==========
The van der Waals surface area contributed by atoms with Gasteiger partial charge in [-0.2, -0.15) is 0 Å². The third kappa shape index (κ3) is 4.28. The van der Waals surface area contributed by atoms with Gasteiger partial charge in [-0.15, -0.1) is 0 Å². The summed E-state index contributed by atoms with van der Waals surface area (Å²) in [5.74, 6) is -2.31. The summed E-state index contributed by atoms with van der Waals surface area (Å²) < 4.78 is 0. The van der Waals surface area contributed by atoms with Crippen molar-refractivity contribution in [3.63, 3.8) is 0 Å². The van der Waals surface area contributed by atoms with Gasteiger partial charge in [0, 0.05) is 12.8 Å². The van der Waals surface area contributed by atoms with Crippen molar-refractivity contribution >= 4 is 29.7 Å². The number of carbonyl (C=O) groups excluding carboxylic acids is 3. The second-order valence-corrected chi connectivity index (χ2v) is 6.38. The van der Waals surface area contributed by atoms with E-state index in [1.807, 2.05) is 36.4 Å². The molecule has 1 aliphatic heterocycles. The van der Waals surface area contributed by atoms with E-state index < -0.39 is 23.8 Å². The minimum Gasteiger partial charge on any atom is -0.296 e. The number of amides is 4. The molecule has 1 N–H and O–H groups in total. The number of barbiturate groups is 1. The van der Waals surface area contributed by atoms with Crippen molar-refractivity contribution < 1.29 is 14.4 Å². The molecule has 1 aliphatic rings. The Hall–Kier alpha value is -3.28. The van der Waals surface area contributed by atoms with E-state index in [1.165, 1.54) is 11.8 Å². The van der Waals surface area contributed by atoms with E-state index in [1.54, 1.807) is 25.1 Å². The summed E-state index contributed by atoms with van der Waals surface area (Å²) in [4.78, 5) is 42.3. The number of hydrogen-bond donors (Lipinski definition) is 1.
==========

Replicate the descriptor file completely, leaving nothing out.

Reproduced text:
The van der Waals surface area contributed by atoms with Gasteiger partial charge in [-0.2, -0.15) is 0 Å². The third kappa shape index (κ3) is 4.28. The van der Waals surface area contributed by atoms with Gasteiger partial charge in [-0.15, -0.1) is 0 Å². The summed E-state index contributed by atoms with van der Waals surface area (Å²) in [5.74, 6) is -2.31. The summed E-state index contributed by atoms with van der Waals surface area (Å²) < 4.78 is 0. The van der Waals surface area contributed by atoms with Crippen molar-refractivity contribution in [3.63, 3.8) is 0 Å². The van der Waals surface area contributed by atoms with Gasteiger partial charge in [0, 0.05) is 12.8 Å². The van der Waals surface area contributed by atoms with Crippen molar-refractivity contribution >= 4 is 29.7 Å². The number of carbonyl (C=O) groups excluding carboxylic acids is 3. The second-order valence-corrected chi connectivity index (χ2v) is 6.38. The van der Waals surface area contributed by atoms with E-state index in [1.807, 2.05) is 36.4 Å². The molecule has 1 aliphatic heterocycles. The van der Waals surface area contributed by atoms with E-state index < -0.39 is 23.8 Å². The minimum Gasteiger partial charge on any atom is -0.296 e. The number of amides is 4. The molecule has 1 N–H and O–H groups in total. The number of barbiturate groups is 1. The van der Waals surface area contributed by atoms with Crippen molar-refractivity contribution < 1.29 is 14.4 Å². The molecule has 1 aliphatic rings. The Hall–Kier alpha value is -3.28. The van der Waals surface area contributed by atoms with E-state index in [1.165, 1.54) is 11.8 Å². The van der Waals surface area contributed by atoms with E-state index in [1.54, 1.807) is 25.1 Å². The summed E-state index contributed by atoms with van der Waals surface area (Å²) in [4.78, 5) is 42.3. The number of hydrogen-bond donors (Lipinski definition) is 1.